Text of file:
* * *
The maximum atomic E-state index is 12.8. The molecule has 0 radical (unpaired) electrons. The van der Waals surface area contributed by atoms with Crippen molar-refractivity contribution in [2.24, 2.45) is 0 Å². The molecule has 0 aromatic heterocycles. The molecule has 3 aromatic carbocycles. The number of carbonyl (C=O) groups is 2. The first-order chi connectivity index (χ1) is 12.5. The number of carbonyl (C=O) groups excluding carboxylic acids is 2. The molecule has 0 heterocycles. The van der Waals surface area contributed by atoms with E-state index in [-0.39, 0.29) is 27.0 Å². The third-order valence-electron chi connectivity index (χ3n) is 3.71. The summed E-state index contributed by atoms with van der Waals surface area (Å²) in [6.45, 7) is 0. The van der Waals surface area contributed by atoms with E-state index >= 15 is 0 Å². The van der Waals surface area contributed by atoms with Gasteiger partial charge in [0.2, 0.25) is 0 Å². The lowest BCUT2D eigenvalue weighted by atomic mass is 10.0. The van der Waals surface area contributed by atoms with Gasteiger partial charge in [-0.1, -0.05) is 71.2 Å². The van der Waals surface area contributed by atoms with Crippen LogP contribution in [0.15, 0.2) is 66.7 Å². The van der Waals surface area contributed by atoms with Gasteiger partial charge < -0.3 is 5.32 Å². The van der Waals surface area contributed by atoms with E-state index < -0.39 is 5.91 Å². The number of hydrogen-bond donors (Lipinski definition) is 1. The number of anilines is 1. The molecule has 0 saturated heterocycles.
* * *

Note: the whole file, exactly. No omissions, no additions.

The maximum atomic E-state index is 12.8. The molecule has 0 radical (unpaired) electrons. The van der Waals surface area contributed by atoms with Crippen molar-refractivity contribution in [2.24, 2.45) is 0 Å². The molecule has 0 aromatic heterocycles. The molecule has 3 aromatic carbocycles. The number of carbonyl (C=O) groups is 2. The first-order chi connectivity index (χ1) is 12.5. The number of carbonyl (C=O) groups excluding carboxylic acids is 2. The molecule has 0 heterocycles. The van der Waals surface area contributed by atoms with E-state index in [-0.39, 0.29) is 27.0 Å². The third-order valence-electron chi connectivity index (χ3n) is 3.71. The summed E-state index contributed by atoms with van der Waals surface area (Å²) in [6.45, 7) is 0. The van der Waals surface area contributed by atoms with E-state index >= 15 is 0 Å². The van der Waals surface area contributed by atoms with Gasteiger partial charge in [0.2, 0.25) is 0 Å². The lowest BCUT2D eigenvalue weighted by atomic mass is 10.0. The van der Waals surface area contributed by atoms with Gasteiger partial charge in [-0.1, -0.05) is 71.2 Å². The van der Waals surface area contributed by atoms with Crippen LogP contribution in [0.15, 0.2) is 66.7 Å². The van der Waals surface area contributed by atoms with Gasteiger partial charge < -0.3 is 5.32 Å². The van der Waals surface area contributed by atoms with E-state index < -0.39 is 5.91 Å². The number of hydrogen-bond donors (Lipinski definition) is 1. The number of anilines is 1. The molecule has 0 saturated heterocycles.